In other words, when I laugh at myself together with others, I am not simply disciplined into a given social order, but co-developing and appropriating cultural forms, and disciplining myself and others in the process.
from Morten Nissen's "Attempt at a Hegelian-Marxist Completion of Mørch's Completion of Critical Psychology (…nah, I'm only joking)"
With the victory of the bourgeois class in the Christian era, the function of irony loosened up. It has at times run over to the side of the oppressed, especially where these latter were in truth no longer anything of the sort.
Admittedly, as something imprisoned in its own form, it has an authoritarian legacy, which never totally divested itself of an unprotesting nastiness.
Irony is needed to change the world. Nevertheless, the main attraction of irony is at the same time its defect. Indeed, irony may be defined by its abrasive character, by its "enthusiasm for destroying," its "divine madness" that "does not leave stone upon stone."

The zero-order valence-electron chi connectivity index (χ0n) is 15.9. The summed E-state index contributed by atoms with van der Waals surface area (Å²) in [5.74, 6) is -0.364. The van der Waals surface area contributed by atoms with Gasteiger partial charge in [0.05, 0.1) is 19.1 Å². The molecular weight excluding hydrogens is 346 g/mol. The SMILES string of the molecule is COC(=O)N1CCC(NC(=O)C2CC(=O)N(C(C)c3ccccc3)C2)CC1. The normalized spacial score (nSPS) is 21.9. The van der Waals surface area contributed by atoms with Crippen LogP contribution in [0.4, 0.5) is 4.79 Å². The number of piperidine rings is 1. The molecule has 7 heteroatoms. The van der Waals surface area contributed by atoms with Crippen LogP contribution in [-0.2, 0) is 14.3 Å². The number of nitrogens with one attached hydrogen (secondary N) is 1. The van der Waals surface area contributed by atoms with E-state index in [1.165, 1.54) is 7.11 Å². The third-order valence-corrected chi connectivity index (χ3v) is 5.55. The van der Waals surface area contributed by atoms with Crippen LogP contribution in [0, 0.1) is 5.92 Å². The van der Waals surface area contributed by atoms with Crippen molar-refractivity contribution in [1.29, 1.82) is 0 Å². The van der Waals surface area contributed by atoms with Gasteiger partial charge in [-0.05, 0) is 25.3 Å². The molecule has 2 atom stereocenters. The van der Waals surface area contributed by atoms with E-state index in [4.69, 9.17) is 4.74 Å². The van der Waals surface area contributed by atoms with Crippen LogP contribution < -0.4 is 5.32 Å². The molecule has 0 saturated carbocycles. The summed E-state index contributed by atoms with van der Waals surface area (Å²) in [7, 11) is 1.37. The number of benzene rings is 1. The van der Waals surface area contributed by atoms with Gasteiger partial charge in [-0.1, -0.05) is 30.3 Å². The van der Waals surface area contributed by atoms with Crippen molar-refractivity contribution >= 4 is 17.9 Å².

This aspect of irony produces within it a movement of detachment from actuality and hence from the community in which it originates. Nothing supports irony, and this allows it to do with great efficacy its critical and destructive function.
from Rafael del Aguila's "Macchiavell's Theory of Political Action: Tragedy, Irony and Choice" (.pdf)